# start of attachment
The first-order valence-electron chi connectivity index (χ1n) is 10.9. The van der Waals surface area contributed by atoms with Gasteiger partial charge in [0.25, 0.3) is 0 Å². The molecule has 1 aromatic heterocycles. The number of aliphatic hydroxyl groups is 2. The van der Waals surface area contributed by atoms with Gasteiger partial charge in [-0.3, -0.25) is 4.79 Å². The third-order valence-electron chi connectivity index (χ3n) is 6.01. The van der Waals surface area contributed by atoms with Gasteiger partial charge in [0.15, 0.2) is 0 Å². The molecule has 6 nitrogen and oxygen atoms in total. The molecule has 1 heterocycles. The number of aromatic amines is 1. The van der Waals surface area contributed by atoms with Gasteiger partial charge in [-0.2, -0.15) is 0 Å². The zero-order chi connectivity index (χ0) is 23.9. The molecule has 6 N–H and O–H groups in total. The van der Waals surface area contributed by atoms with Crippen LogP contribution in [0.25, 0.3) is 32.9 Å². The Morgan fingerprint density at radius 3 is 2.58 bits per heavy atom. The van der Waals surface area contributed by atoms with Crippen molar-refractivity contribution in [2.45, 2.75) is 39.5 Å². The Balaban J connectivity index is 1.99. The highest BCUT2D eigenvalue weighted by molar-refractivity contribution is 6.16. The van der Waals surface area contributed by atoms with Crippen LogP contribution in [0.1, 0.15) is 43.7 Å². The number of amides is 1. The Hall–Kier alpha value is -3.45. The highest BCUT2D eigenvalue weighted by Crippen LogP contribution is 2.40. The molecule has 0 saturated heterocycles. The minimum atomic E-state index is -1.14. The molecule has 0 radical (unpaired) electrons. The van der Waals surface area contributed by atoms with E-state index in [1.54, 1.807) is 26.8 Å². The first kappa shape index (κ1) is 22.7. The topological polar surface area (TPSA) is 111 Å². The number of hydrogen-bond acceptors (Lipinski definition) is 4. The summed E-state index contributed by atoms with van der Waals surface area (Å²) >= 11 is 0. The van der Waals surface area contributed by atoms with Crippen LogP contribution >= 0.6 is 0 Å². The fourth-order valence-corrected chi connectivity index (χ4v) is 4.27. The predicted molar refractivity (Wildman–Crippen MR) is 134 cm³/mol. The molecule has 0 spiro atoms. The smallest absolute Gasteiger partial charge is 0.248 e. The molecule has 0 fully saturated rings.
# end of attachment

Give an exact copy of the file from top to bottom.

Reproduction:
The first-order valence-electron chi connectivity index (χ1n) is 10.9. The van der Waals surface area contributed by atoms with Gasteiger partial charge in [0.25, 0.3) is 0 Å². The molecule has 1 aromatic heterocycles. The number of aliphatic hydroxyl groups is 2. The van der Waals surface area contributed by atoms with Gasteiger partial charge in [-0.3, -0.25) is 4.79 Å². The third-order valence-electron chi connectivity index (χ3n) is 6.01. The van der Waals surface area contributed by atoms with Gasteiger partial charge in [0.15, 0.2) is 0 Å². The molecule has 6 nitrogen and oxygen atoms in total. The molecule has 1 heterocycles. The number of aromatic amines is 1. The van der Waals surface area contributed by atoms with Gasteiger partial charge in [-0.2, -0.15) is 0 Å². The zero-order chi connectivity index (χ0) is 23.9. The molecule has 6 N–H and O–H groups in total. The van der Waals surface area contributed by atoms with Crippen LogP contribution in [0.25, 0.3) is 32.9 Å². The Morgan fingerprint density at radius 3 is 2.58 bits per heavy atom. The van der Waals surface area contributed by atoms with Crippen molar-refractivity contribution in [2.45, 2.75) is 39.5 Å². The Balaban J connectivity index is 1.99. The highest BCUT2D eigenvalue weighted by molar-refractivity contribution is 6.16. The van der Waals surface area contributed by atoms with Crippen LogP contribution in [0.1, 0.15) is 43.7 Å². The number of amides is 1. The Hall–Kier alpha value is -3.45. The highest BCUT2D eigenvalue weighted by Crippen LogP contribution is 2.40. The molecule has 0 saturated heterocycles. The minimum atomic E-state index is -1.14. The molecule has 0 radical (unpaired) electrons. The van der Waals surface area contributed by atoms with E-state index in [1.54, 1.807) is 26.8 Å². The first kappa shape index (κ1) is 22.7. The topological polar surface area (TPSA) is 111 Å². The number of hydrogen-bond acceptors (Lipinski definition) is 4. The summed E-state index contributed by atoms with van der Waals surface area (Å²) >= 11 is 0. The van der Waals surface area contributed by atoms with Crippen LogP contribution >= 0.6 is 0 Å². The fourth-order valence-corrected chi connectivity index (χ4v) is 4.27. The predicted molar refractivity (Wildman–Crippen MR) is 134 cm³/mol. The molecule has 0 spiro atoms. The smallest absolute Gasteiger partial charge is 0.248 e. The molecule has 0 fully saturated rings.